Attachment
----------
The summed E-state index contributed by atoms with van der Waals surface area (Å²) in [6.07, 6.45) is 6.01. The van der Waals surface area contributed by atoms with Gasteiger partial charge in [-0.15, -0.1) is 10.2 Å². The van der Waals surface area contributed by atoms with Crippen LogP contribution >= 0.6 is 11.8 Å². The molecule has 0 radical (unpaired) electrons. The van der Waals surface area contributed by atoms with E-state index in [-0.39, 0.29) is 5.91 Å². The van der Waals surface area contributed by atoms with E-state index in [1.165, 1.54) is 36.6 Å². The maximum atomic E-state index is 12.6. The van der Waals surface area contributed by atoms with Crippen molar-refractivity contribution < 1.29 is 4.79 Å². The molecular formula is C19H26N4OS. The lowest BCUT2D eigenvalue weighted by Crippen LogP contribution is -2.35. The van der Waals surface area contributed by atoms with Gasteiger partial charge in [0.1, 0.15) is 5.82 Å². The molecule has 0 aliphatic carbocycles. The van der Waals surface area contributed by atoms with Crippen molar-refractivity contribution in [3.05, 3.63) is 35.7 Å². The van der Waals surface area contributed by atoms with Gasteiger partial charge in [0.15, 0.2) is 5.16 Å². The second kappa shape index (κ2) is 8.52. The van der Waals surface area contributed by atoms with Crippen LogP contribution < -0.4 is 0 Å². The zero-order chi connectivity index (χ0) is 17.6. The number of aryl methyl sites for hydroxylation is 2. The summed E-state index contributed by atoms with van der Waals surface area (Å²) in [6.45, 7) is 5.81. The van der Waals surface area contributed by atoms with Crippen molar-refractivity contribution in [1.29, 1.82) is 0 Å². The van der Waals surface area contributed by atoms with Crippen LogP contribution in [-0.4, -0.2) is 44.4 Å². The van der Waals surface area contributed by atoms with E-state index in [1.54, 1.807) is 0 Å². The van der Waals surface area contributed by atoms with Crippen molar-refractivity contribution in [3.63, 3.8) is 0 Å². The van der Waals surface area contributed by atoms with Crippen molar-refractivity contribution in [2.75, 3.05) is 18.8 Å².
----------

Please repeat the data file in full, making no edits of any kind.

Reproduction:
The summed E-state index contributed by atoms with van der Waals surface area (Å²) in [6.07, 6.45) is 6.01. The van der Waals surface area contributed by atoms with Gasteiger partial charge in [-0.15, -0.1) is 10.2 Å². The van der Waals surface area contributed by atoms with Crippen LogP contribution >= 0.6 is 11.8 Å². The molecule has 0 radical (unpaired) electrons. The van der Waals surface area contributed by atoms with E-state index in [-0.39, 0.29) is 5.91 Å². The van der Waals surface area contributed by atoms with E-state index in [1.165, 1.54) is 36.6 Å². The maximum atomic E-state index is 12.6. The van der Waals surface area contributed by atoms with Crippen molar-refractivity contribution < 1.29 is 4.79 Å². The molecular formula is C19H26N4OS. The lowest BCUT2D eigenvalue weighted by Crippen LogP contribution is -2.35. The van der Waals surface area contributed by atoms with Gasteiger partial charge in [0.1, 0.15) is 5.82 Å². The molecule has 0 aliphatic carbocycles. The van der Waals surface area contributed by atoms with Crippen molar-refractivity contribution in [3.05, 3.63) is 35.7 Å². The van der Waals surface area contributed by atoms with Gasteiger partial charge in [0.15, 0.2) is 5.16 Å². The second kappa shape index (κ2) is 8.52. The van der Waals surface area contributed by atoms with Crippen LogP contribution < -0.4 is 0 Å². The zero-order chi connectivity index (χ0) is 17.6. The number of aryl methyl sites for hydroxylation is 2. The summed E-state index contributed by atoms with van der Waals surface area (Å²) in [6.45, 7) is 5.81. The van der Waals surface area contributed by atoms with Crippen molar-refractivity contribution in [1.29, 1.82) is 0 Å². The van der Waals surface area contributed by atoms with Crippen LogP contribution in [-0.4, -0.2) is 44.4 Å². The van der Waals surface area contributed by atoms with E-state index in [1.54, 1.807) is 0 Å². The van der Waals surface area contributed by atoms with Crippen molar-refractivity contribution in [3.63, 3.8) is 0 Å². The van der Waals surface area contributed by atoms with Crippen molar-refractivity contribution in [2.75, 3.05) is 18.8 Å².